Archive for June, 2011

2011/06/20

Fault Lines

by mdjb

Ana showed me a light blue bruise on her left arm, and told me a student who burst through a door had accidently whammed her a few days earlier. “It looked worse yesterday,” she said, “So I guess it’s getting better.” I had just shared a smoke with one of the young women down visiting from Monterrey Campus, the one who still bore scar lines on her forearms from when she used to cut herself, the same student who used to leave me love notes folded into their own enveloping little rectangles. Those notes would alternately praise my dynamics and complain about the sameness of the assignments I handed out. Ana, who had had Terese in her class the semester before I did, had asked me to go easy on her. “Trouble at home that’s beyond our fixing,” she said. As I noted her mending bruise, I was reminded how student problems become teacher problems, as much for the unregarded teachers of English as for the truly dedicated and variously commended individuals who taught the important subjects.
Terese, who now smoked because her fiancé did, had told me she was soon to step into a high-paying position in the Office of International Relations, and had come back to the Chiapas Campus to pick up some needed papers. She also asked if I would write a letter of recommendation. The constancia seemed like overkill as she had already obtained the job she was seeking. When I mentioned that I had not seen her younger sister in some time, she told me Paulina was studying in Germany for a year, and would return to get her diploma after a couple of ultimate classes. Both such plain-looking girls, they would never have to worry about their appearances as they matured into women because they came from an old- moneyed family. Her fiancé would never worry either. His name was Angel, and Terese referred to him as mi angelito, but if truth be told, it appeared they were role playing. The thin brown hairlines on her arm were always in evidence, and I assumed she did not think about them much.
Ana is a beautiful woman, voluptuous in a way that does not come off like working at it. Paler-skinned in parts usually covered by sleeves, her ten-peso sized blue spot almost looked sexy. Her one fault is the tendency to share bits of gossip, and an intermittent directness that sometimes reverberates beyond its worth.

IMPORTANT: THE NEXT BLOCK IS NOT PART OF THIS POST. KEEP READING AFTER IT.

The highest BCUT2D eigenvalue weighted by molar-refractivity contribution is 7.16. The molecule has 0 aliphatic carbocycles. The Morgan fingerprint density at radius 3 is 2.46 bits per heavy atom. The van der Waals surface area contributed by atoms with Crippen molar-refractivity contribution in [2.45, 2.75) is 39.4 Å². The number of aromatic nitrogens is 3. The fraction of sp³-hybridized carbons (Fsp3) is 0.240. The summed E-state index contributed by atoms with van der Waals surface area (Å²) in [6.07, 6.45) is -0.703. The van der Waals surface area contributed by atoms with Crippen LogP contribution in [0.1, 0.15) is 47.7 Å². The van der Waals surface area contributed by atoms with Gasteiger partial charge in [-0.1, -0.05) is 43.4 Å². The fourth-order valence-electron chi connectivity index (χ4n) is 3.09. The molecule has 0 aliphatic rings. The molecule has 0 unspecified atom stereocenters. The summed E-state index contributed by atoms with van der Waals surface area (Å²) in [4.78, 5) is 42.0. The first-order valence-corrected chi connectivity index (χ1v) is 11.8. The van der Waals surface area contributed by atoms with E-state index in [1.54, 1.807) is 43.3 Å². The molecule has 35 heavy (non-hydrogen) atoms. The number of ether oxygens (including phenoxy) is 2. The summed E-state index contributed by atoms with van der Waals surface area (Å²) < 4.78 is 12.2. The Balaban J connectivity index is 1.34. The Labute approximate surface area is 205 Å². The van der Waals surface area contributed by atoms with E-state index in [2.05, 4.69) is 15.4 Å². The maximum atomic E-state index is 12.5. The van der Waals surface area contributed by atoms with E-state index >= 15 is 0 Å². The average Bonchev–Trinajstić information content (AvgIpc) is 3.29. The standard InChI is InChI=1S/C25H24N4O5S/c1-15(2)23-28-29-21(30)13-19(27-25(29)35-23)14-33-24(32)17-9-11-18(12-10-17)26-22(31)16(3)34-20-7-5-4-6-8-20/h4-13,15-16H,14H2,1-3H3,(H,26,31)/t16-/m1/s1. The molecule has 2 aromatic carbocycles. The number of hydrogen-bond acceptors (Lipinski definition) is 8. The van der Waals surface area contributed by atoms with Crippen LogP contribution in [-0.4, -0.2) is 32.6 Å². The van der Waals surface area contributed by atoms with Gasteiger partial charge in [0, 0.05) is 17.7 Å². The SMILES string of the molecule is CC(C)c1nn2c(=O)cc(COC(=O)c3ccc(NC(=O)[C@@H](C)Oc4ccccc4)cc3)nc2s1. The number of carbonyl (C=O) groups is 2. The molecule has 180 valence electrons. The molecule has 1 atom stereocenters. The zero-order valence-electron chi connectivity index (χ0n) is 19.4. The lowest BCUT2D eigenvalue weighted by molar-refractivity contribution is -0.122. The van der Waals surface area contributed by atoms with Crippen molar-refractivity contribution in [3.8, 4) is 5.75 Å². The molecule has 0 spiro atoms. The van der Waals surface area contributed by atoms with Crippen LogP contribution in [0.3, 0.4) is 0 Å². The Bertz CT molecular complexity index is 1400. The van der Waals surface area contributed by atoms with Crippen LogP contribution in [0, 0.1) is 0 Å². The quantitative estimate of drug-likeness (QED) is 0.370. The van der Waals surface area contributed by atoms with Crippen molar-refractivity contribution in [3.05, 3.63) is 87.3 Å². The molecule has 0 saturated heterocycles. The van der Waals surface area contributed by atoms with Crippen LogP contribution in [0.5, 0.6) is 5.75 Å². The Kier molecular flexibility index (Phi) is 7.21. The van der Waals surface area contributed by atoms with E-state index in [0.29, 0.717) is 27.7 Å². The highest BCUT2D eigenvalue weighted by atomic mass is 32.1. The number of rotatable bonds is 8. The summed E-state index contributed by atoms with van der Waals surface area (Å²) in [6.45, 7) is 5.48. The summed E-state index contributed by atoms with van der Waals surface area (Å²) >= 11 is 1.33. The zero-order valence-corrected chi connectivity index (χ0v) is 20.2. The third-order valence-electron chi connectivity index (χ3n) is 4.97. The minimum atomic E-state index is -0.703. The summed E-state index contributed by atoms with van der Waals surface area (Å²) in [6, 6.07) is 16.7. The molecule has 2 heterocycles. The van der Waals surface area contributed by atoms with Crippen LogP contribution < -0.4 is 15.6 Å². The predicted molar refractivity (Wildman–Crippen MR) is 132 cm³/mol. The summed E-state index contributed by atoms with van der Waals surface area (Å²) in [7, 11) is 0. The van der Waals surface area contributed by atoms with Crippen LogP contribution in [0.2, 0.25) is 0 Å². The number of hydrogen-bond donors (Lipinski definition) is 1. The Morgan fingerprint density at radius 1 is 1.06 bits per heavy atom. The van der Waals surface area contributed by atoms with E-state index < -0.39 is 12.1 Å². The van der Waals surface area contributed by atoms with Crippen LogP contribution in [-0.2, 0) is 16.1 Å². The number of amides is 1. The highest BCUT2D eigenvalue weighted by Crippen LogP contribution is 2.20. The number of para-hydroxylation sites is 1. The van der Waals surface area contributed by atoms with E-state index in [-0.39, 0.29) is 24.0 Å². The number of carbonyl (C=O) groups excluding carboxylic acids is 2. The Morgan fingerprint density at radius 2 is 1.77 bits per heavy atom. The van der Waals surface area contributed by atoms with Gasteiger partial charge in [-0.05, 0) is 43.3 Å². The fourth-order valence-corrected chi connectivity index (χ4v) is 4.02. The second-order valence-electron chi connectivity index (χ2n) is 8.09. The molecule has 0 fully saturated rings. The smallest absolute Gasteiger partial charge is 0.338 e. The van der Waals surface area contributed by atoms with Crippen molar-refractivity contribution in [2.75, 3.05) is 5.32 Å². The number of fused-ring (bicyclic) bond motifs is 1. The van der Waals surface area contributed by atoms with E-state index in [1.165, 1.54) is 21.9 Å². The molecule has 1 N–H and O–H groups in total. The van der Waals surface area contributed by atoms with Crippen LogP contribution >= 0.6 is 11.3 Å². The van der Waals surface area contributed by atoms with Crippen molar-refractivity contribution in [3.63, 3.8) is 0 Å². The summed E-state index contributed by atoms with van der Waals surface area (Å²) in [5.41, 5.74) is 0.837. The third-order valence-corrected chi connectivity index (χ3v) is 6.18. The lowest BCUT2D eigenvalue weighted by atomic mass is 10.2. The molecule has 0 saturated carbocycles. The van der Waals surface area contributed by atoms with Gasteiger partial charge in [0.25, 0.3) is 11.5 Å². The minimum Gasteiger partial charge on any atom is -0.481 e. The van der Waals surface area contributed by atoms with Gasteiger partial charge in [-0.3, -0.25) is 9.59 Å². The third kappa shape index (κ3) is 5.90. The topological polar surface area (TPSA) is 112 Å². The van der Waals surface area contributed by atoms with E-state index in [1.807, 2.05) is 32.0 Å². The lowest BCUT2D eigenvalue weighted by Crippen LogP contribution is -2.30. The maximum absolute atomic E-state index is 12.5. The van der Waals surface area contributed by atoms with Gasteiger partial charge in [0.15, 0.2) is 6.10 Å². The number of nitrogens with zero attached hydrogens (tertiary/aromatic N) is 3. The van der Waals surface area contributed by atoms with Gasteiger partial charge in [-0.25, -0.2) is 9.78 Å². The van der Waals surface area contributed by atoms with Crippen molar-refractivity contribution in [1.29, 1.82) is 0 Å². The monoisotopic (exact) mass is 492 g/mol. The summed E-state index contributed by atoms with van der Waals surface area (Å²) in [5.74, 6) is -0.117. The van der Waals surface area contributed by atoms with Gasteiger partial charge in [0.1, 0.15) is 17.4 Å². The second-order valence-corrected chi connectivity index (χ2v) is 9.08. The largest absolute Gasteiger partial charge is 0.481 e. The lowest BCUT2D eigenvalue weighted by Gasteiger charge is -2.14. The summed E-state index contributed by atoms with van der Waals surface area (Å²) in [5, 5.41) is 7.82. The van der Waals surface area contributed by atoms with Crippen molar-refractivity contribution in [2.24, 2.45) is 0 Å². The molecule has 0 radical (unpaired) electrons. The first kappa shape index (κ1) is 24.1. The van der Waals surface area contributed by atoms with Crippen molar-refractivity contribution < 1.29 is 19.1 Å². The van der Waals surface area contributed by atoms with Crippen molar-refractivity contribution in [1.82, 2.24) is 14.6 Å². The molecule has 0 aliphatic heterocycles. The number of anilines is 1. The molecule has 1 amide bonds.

“You’ve been smoking,” she said. “Did you see Terese out back? I know she always liked you.”
“As a matter of fact, I did,” I admitted. There are times I enjoy winning, and too often I have felt I could not live up to her prior term mothering.
“They won’t last. I see them divorcing after maybe two years.” She was a good winner, but a terrible loser, and it was only in such situations she might crack wise or snap back unthinking, but I am not beyond parrying a foul shot, and replied, “I hope your arm feels better by the weekend.”
Our roles are now reversed once again. I used to work for her, although I never completed my tasks in a timely manner, assuming privilege of previous leadership, subconsciously or otherwise, and lately she had been responding in kind. She admitted she did not care much for my assistant, a position that had been created when I was asked to return to the post after five years among the drones.
“It’s nothing.” She brushed it off. “If your young Romeo waltzes by Terese, she and her angelito might not even make it to the altar. He’s a charmer, that one.”
I was going to ask if that door had hit her head instead of her arm, but there was her blueness doubtlessly declaring her rectitude. I was having issues of my own with young Romeo, and recalling a teacher who had been sent packing after a little too much congeniality with female students, but they were issues I had decided not to discuss with my beautiful ex-boss. I was not even certain they existed or whether I had imagined them into being. I was still smarting over being told I would have an assistant to help me through problems that had once repositioned me. I thought I had overcome them while droning.
“Well,” Ana said, “I’d better be off. I have tons of papers to grade.”
“Take care,” I said as she headed towards the back court. She would be going to her car, and I knew she would check to see if our visitors were still hanging around. If she stopped to chat with them, it was a certainty there would be some nervous sleeve-tugging occurring.

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2011/06/10

Something About a Train Wreck

by mdjb

When decorated soldier Captain Colter Stevens wakes up in the body of an unknown man, he discovers he’s part of a mission to find the bomber of a Chicago commuter train and the murderer of a curator at the Louvre. In an assignment unlike any he’s ever known, he learns he’s part of a sinister government secret that has been protected since the days of Christ, a program that enables him to cross over into another man’s identity in the last 8 minutes of his life. With a second, much larger target threatening to kill millions in downtown Chicago, the granddaughter of one of the victims and Robert Langdon, a famed symbologist, help Colter re-live the incident over and over again, gathering clues each time becoming both suspects and detectives, until they can all claim the resolution of the mystery of who is behind the bombs, the murder in the museum, and the stunning secret of the ages, and also prevent the next attack. This mash-up is filled with mind-befuddling twists and a modicum of suspense, but not nearly so many as in the books, which ended every chapter in cliff-hangers that did not transfer smoothly into the screen version. Still, if you’ve got four and a half hours to spare, you may enjoy the popcorn, and the French woman looks lovely, though not so charming as she did in the movie that originally attracted our attention–the one with all the bright Dick Tracy primary colors.

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